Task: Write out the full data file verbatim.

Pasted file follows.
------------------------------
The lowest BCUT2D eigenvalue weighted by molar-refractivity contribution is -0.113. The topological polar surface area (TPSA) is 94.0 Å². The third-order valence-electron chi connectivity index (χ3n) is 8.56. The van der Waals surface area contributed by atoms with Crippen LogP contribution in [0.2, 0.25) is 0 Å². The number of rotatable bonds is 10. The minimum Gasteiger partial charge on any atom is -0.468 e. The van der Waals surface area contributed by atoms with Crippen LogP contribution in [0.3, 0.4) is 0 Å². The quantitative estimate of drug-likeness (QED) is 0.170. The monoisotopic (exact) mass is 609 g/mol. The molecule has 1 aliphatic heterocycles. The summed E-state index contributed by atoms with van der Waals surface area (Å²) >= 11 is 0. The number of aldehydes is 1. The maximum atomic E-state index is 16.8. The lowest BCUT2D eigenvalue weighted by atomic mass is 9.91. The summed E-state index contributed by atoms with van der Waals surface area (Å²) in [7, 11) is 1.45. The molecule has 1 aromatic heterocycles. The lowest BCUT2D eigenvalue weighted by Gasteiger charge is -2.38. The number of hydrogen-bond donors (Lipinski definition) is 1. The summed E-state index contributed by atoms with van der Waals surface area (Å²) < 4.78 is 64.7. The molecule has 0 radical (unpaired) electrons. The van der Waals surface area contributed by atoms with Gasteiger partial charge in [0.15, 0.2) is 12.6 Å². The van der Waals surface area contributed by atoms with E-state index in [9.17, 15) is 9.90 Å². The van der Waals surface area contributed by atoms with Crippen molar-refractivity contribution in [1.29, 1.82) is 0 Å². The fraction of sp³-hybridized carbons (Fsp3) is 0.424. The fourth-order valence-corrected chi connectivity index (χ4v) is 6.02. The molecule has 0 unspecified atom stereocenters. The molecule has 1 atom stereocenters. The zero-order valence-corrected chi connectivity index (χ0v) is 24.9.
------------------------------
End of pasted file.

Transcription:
The lowest BCUT2D eigenvalue weighted by molar-refractivity contribution is -0.113. The topological polar surface area (TPSA) is 94.0 Å². The third-order valence-electron chi connectivity index (χ3n) is 8.56. The van der Waals surface area contributed by atoms with Crippen LogP contribution in [0.2, 0.25) is 0 Å². The number of rotatable bonds is 10. The minimum Gasteiger partial charge on any atom is -0.468 e. The van der Waals surface area contributed by atoms with Crippen LogP contribution in [0.3, 0.4) is 0 Å². The quantitative estimate of drug-likeness (QED) is 0.170. The monoisotopic (exact) mass is 609 g/mol. The molecule has 1 aliphatic heterocycles. The summed E-state index contributed by atoms with van der Waals surface area (Å²) >= 11 is 0. The number of aldehydes is 1. The maximum atomic E-state index is 16.8. The lowest BCUT2D eigenvalue weighted by atomic mass is 9.91. The summed E-state index contributed by atoms with van der Waals surface area (Å²) in [7, 11) is 1.45. The molecule has 1 aromatic heterocycles. The lowest BCUT2D eigenvalue weighted by Gasteiger charge is -2.38. The number of hydrogen-bond donors (Lipinski definition) is 1. The summed E-state index contributed by atoms with van der Waals surface area (Å²) < 4.78 is 64.7. The molecule has 0 radical (unpaired) electrons. The van der Waals surface area contributed by atoms with Gasteiger partial charge in [0.15, 0.2) is 12.6 Å². The van der Waals surface area contributed by atoms with E-state index in [9.17, 15) is 9.90 Å². The van der Waals surface area contributed by atoms with Crippen molar-refractivity contribution in [1.29, 1.82) is 0 Å². The fraction of sp³-hybridized carbons (Fsp3) is 0.424. The fourth-order valence-corrected chi connectivity index (χ4v) is 6.02. The molecule has 0 unspecified atom stereocenters. The molecule has 1 atom stereocenters. The zero-order valence-corrected chi connectivity index (χ0v) is 24.9.